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Asylum-Seeker Sent Back To Mexico Is Killed In Tijuana

A migrant calls out numbers from the unofficial list of asylum-seekers in Tij...

Photo by Max Rivlin-Nadler

Above: A migrant calls out numbers from the unofficial list of asylum-seekers in Tijuana on July 16, 2019

A 35-year old Salvadoran man, who was sent back to Mexico after seeking asylum in the US, was killed in Tijuana in late November.

The 35-year-old had applied for asylum in September with his wife and two children after waiting months in Tijuana under the “metering” system, which limits the processing of asylum-seekers. KPBS is not publishing the family's name for their safety.

They were sent back to Mexico under the controversial “Remain-in-Mexico” program, which makes asylum-seekers wait in Mexico while their asylum claims are processed.

On Oct. 1, while appearing for court in San Diego, they pleaded with the judge not to return them to Mexico. They said they feared for their lives because of the dangerous neighborhood they lived in. The Department of Homeland Security returned them to Mexico anyway.

In mid-November, the father, who was working for a pizza place in the Zona Norte neighborhood where they lived, went out to work and never came home. His wife identified his dismembered body two days later.

Reported by Max Rivlin-Nadler , Video by Matthew Bowler

"We have people, well-trained, are implementing a policy that’s designed to send people back, regardless if they’re in harm’s way," said Richard Sterger, the immigration attorney for his wife and children.

The man’s wife got a death certificate and then told American authorities her husband had been murdered, according to Sterger. She and her children were processed and taken out of the "Remain-in-Mexico" program.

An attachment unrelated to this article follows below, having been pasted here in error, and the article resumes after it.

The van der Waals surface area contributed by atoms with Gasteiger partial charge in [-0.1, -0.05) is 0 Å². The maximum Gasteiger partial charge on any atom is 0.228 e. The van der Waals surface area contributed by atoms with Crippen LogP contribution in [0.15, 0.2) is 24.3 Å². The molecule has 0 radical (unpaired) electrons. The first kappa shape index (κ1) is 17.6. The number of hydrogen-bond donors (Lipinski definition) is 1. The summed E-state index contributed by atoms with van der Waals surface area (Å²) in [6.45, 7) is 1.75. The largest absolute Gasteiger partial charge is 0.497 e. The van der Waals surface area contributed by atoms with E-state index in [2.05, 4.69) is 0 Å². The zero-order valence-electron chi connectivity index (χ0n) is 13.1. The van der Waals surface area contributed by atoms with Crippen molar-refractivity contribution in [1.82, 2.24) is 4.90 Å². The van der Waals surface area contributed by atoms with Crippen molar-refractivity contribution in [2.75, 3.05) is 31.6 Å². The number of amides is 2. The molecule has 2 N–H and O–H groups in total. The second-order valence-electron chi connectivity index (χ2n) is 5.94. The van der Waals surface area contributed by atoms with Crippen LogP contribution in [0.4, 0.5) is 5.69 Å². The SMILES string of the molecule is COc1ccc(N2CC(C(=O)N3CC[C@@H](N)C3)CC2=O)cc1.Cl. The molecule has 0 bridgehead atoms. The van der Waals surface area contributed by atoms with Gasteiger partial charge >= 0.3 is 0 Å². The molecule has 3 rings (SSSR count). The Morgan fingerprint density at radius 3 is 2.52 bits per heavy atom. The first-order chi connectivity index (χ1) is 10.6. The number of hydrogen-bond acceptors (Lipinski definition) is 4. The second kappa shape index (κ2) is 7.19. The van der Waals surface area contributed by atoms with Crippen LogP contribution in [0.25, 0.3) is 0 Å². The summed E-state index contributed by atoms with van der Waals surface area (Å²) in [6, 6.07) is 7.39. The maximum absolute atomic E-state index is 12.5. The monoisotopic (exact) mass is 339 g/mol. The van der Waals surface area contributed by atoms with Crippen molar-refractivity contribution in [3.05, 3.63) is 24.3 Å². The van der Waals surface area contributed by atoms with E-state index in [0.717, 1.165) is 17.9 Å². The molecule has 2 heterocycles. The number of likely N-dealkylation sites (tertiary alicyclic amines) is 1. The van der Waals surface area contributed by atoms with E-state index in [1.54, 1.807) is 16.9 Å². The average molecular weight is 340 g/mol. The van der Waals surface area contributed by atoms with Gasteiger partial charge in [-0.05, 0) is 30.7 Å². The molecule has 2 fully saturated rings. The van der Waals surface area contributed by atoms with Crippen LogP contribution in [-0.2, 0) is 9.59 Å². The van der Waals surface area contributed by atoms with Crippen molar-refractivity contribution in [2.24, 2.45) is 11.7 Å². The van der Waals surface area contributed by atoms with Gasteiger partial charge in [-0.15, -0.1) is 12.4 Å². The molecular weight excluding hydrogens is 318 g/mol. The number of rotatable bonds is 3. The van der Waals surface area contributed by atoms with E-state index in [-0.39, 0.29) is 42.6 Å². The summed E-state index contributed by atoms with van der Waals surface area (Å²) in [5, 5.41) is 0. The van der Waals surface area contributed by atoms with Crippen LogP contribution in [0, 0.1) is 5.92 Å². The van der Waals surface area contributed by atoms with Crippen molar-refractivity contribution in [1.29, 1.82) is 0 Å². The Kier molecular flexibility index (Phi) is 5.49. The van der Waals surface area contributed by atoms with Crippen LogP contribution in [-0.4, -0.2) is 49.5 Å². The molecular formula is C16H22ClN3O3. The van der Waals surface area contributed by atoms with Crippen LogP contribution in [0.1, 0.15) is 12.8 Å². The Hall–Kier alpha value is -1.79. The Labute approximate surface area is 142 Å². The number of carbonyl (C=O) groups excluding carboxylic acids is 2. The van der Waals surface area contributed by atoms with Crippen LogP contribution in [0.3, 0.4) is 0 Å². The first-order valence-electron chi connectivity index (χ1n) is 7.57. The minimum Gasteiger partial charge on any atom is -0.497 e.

Photo credit: Secretaria de Salud

The asylum-seeker's death certificate obtained by KPBS on Dec. 13, 2019, shows the man was stabbed multiple times and his body had been dismembered.

Sterger represented the remaining family members on Wednesday, as they changed their immigration court venue to San Francisco, where they can stay with family members.

The U.S. government has argued that the migrants are being protected by the Mexican government. Sterger says that’s just not true.

"It’s not protecting the principle, due process. It’s not protecting the standards of the constitution, the things that we’re supposed to hold high and places us morally in the high ground," Sterger said.

While this is the first confirmed death of an asylum-seeker returned to Tijuana, human rights groups monitoring the situation do not believe it’s the first. The non-profit Human Rights First has found 400 public reports of rape, torture, kidnapping and other violence against the over fifty-thousand asylum-seekers who have been returned to Mexico since last February

The "Remain-in-Mexico" program is currently being challenged in court. The Ninth Circuit is set to rule on its legality in California and New Mexico in the coming weeks.

For Sterger’s clients, this decision is already too late.

"These people came and they asked us to be safe. And we told them, you will be safe in Tijuana while you await," he said.

Listen to this story by Max Rivlin-Nadler.


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